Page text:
An extensive study published in Nature Machine Intelligence in June 2021 showcased the capabilities of Adjutorium, a machine learning system for prognostication and treatment benefit prediction developed by our lab. The study, which made unprecedented use of complex, high-quality cancer datasets from the U.K. and U.S., demonstrated that Adjutorium could recommend therapies for breast cancer patients more reliably than methods considered international clinical best practice

Machine learning to guide the use of adjuvant therapies for breast cancer

Ahmed M. Alaa, Deepti Gurdasani, Adrian L. Harris, Jem Rashbass, Mihaela van der Schaar

Nature Machine Intelligence, 2021



Early diagnosis

For early diagnosis, we use available healthcare data to understand progression of health and disease trajectories. This is very important in order to be able to identify cancer early in a patient.

So we are going to use machine learning and the wealth of input data available about the patient (symptoms, clinical findings, imaging results, lab tests, possible treatments given, and the timing of all of these) to issue predictions and forecasts, including early diagnosis of onset of cancer and potentially (upon diagnosis) severity of disease progression, etc.

For this, we need to use machine learning to build data-driven dynamic forecasting models that are personalized, accurate, and interpretable. These can be used for early diagnosis, as well as (if cancer has been identified) personalized monitoring and forecasting disease progression.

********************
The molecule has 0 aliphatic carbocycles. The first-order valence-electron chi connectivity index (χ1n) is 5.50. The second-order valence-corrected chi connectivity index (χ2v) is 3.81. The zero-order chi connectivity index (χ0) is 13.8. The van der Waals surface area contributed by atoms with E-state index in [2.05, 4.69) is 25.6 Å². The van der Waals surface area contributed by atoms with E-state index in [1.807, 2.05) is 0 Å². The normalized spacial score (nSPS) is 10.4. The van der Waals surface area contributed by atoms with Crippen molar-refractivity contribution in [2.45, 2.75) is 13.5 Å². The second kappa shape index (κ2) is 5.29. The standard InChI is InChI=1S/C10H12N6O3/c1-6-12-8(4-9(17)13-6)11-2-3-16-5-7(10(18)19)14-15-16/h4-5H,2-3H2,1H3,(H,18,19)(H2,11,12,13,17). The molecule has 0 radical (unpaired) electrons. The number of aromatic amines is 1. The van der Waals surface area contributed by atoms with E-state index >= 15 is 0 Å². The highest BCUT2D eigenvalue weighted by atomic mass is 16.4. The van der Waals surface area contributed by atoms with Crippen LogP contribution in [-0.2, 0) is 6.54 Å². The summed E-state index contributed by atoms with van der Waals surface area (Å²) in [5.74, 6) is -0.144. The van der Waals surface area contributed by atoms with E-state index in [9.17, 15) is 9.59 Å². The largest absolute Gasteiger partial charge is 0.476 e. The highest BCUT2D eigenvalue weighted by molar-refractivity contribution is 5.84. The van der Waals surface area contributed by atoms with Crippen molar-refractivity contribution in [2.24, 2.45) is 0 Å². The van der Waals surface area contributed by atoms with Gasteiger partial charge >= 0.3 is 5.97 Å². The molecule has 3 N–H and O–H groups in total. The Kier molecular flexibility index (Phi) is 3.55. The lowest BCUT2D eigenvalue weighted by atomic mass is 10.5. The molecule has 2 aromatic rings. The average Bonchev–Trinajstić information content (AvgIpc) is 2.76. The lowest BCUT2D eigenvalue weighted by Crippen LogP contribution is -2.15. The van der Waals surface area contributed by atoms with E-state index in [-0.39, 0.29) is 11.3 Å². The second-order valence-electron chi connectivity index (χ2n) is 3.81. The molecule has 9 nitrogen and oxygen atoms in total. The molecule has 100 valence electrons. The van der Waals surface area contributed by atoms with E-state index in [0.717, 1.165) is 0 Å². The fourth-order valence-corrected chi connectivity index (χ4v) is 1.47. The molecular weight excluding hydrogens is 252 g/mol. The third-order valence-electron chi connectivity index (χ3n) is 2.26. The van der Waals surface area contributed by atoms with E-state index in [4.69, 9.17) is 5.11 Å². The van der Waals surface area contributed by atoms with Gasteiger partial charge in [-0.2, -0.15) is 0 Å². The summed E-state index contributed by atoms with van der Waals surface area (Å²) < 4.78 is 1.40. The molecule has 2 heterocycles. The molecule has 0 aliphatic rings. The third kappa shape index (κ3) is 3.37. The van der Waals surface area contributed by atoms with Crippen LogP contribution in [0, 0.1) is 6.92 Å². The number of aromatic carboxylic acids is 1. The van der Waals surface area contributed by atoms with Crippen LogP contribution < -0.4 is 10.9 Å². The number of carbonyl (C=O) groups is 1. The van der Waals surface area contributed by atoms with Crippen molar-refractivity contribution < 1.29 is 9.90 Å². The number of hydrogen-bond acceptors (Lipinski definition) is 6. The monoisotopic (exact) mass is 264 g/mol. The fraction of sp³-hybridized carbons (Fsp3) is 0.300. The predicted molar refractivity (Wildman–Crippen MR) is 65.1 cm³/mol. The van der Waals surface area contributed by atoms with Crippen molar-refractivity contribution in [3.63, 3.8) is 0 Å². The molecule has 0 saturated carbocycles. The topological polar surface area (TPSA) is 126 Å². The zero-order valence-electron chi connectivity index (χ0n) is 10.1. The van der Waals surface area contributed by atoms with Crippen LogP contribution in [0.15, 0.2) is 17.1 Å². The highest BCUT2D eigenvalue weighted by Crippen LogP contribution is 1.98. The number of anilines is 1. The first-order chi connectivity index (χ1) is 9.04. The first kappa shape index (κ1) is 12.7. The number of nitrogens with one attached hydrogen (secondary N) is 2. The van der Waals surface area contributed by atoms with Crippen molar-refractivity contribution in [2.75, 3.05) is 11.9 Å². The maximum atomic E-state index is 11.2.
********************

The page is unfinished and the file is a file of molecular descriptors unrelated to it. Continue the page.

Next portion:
A hidden absorbing semi-Markov model for informatively censored temporal data:
learning and inference

Ahmed Alaa, Mihaela van der Schaar


Attentive State-Space Modeling of Disease Progression

Ahmed Alaa, Mihaela van der Schaar


Dynamic personalized screening

As mentioned above, screening is another critical part of the presentation stage of the cancer pathway. Medicine has been moving from a one-size-fits all approach towards dynamic personalized screening.

This is the approach we took in our work on DPSCREEN, a technology we developed a few years ago. DPSCREEN takes into account both the features (unique characteristics) of an individual and their past clinical and screening history.

DPSCREEN: Dynamic Personalized Screening

Kartik Ahuja, William Zame, Mihaela van der Schaar


Using (co)morbidities to prevent or identify cancer

At present, morbidities and comorbidities are modeled in a one-size-fits all, static fashion. This is often based on networks of relationships between these different morbidities.

Using machine learning, we are able to predict the likelihood of an individual developing a new morbidity, such as cancer, in the future. This can be done through the use of morbidity networks that are both personalized (i.e. they depend on the unique characteristics, such as genetic information, of each specific individual) and dynamic (i.e. they depend on the order in which morbidities occur).

Deep diffusion processes (DDP), developed by our lab last year, allow us to model the relationships between comorbid disease onsets expressed through a dynamic graph, meaning we can predict the onset of a new disease.

Learning Dynamic and Personalized Comorbidity Networks from Event Data
using Deep Diffusion Processes

Zhaozhi Qian, Ahmed Alaa, Alexis Bellot, Mihaela Schaar, Jem Rashbass



Machine learning’s ability to assist with diagnosis has been particularly well-documented—especially with regard to areas such as imaging. In this post, I would like to move beyond those impressive but well-trodden paths, and consider how machine learning can improve a range of overall diagnostic processes and empower the human professionals behind those processes.

Triaging in the diagnosis process